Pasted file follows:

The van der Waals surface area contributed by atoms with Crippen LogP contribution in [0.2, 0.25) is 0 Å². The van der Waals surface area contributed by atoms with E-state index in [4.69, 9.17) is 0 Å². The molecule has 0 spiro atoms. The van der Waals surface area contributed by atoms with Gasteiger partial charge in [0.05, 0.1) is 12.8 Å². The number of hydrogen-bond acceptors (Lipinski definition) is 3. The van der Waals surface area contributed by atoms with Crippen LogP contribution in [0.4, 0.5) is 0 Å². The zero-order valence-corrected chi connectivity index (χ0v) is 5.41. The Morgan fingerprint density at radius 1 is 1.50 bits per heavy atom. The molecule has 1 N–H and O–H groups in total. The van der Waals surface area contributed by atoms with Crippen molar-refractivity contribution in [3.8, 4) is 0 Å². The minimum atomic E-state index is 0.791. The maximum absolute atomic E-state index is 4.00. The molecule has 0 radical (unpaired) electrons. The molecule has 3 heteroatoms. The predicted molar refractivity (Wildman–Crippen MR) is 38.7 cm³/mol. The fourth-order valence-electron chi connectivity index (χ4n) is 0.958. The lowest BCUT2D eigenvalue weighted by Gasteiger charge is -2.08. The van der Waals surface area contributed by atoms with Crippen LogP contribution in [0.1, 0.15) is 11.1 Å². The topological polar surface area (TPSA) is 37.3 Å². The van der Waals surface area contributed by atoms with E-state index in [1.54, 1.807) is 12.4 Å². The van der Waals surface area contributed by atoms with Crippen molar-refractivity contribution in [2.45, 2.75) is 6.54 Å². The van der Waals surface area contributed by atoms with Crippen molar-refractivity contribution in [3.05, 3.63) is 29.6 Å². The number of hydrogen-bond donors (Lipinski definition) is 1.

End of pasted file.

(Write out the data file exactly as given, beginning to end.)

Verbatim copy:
The van der Waals surface area contributed by atoms with Crippen LogP contribution in [0.2, 0.25) is 0 Å². The van der Waals surface area contributed by atoms with E-state index in [4.69, 9.17) is 0 Å². The molecule has 0 spiro atoms. The van der Waals surface area contributed by atoms with Gasteiger partial charge in [0.05, 0.1) is 12.8 Å². The number of hydrogen-bond acceptors (Lipinski definition) is 3. The van der Waals surface area contributed by atoms with Crippen LogP contribution in [0.4, 0.5) is 0 Å². The zero-order valence-corrected chi connectivity index (χ0v) is 5.41. The Morgan fingerprint density at radius 1 is 1.50 bits per heavy atom. The molecule has 1 N–H and O–H groups in total. The van der Waals surface area contributed by atoms with Crippen molar-refractivity contribution in [3.8, 4) is 0 Å². The minimum atomic E-state index is 0.791. The maximum absolute atomic E-state index is 4.00. The molecule has 0 radical (unpaired) electrons. The molecule has 3 heteroatoms. The predicted molar refractivity (Wildman–Crippen MR) is 38.7 cm³/mol. The fourth-order valence-electron chi connectivity index (χ4n) is 0.958. The lowest BCUT2D eigenvalue weighted by Gasteiger charge is -2.08. The van der Waals surface area contributed by atoms with Crippen LogP contribution in [0.1, 0.15) is 11.1 Å². The topological polar surface area (TPSA) is 37.3 Å². The van der Waals surface area contributed by atoms with E-state index in [1.54, 1.807) is 12.4 Å². The van der Waals surface area contributed by atoms with Crippen molar-refractivity contribution in [2.45, 2.75) is 6.54 Å². The van der Waals surface area contributed by atoms with Crippen molar-refractivity contribution in [3.05, 3.63) is 29.6 Å². The number of hydrogen-bond donors (Lipinski definition) is 1.